What is the narrative of your exhibition?
When I came here I hadn’t visited in years, but my grandparents are from Texas and my family still has property in east Texas. Being here conjured up so many memories from the past. My grandfather was shot and killed in 1933 and my nine-year-old father had to help my grandmother pick up his body and move it in a wagon. My dad didn’t talk about his father unless he was drinking and on occasion he would call me up saying “They shot my dad, they shot my dad!,” which became the title of the show. I thought of my dad as a strong man, so these calls were a 180-degree shift in my perception of him.
I originally wanted to make a video during my residency to take advantage of the opportunity I was given. And while that didn’t happen, the paintings became a storyboard for the narrative I would have shown in a video.
What was your process for the paintings?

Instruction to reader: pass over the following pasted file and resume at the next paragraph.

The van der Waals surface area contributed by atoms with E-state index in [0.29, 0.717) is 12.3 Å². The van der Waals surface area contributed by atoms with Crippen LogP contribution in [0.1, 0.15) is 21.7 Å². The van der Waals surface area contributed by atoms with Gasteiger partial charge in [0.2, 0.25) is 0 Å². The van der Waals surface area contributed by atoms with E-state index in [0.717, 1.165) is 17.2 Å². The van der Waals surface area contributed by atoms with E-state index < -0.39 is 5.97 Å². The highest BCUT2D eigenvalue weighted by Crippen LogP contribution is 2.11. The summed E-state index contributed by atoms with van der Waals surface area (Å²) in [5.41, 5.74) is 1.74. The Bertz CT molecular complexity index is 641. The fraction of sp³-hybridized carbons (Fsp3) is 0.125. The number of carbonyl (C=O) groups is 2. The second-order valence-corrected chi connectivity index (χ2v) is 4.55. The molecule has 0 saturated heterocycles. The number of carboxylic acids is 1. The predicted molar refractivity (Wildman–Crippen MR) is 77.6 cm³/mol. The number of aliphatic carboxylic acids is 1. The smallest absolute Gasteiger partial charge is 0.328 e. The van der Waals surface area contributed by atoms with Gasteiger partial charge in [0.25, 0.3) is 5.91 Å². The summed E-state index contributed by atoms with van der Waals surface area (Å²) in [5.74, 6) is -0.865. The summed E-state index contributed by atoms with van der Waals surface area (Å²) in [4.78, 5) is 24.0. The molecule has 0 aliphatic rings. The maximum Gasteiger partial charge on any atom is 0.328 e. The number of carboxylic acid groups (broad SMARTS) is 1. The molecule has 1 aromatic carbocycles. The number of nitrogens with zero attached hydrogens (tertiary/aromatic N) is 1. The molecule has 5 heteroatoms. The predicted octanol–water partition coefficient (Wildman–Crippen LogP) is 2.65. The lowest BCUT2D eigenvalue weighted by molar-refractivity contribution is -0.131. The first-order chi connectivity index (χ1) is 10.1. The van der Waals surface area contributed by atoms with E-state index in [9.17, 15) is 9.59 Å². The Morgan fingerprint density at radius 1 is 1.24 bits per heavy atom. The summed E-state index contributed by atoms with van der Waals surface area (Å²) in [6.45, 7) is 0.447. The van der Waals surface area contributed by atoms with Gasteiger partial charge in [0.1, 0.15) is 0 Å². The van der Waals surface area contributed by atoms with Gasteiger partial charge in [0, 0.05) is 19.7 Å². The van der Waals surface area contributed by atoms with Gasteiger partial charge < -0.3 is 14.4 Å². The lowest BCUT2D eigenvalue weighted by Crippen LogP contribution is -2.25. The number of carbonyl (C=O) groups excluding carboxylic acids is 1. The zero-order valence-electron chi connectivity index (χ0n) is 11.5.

When I go places I try to do a little bit of research. Everyone knows about the Alamo and probably played “cowboys and Indians” as children. I was just painting everything that reminded me of Texas and mixed it with some of the history. After what happened to my grandfather, there were other tragedies in my family that followed and some of those stories made their way into the exhibition.
What about the other images and objects in the space?
I went to a thrift store and found this photograph of a woman in a cap and gown—she’s graduated. My mother didn’t have the opportunity to graduate because of the path her life took, so including this picture is creating a new history in a way. I also included objects I found and some information from things I had been reading. Deciding which things to include in the exhibition was a challenge for me. Sometimes you have to be lost before you can be found. At the end of the residency, fellow artist-in-residence Oscar Murillo came to my studio, and I was so grateful that he could help me edit and find the narrative thread.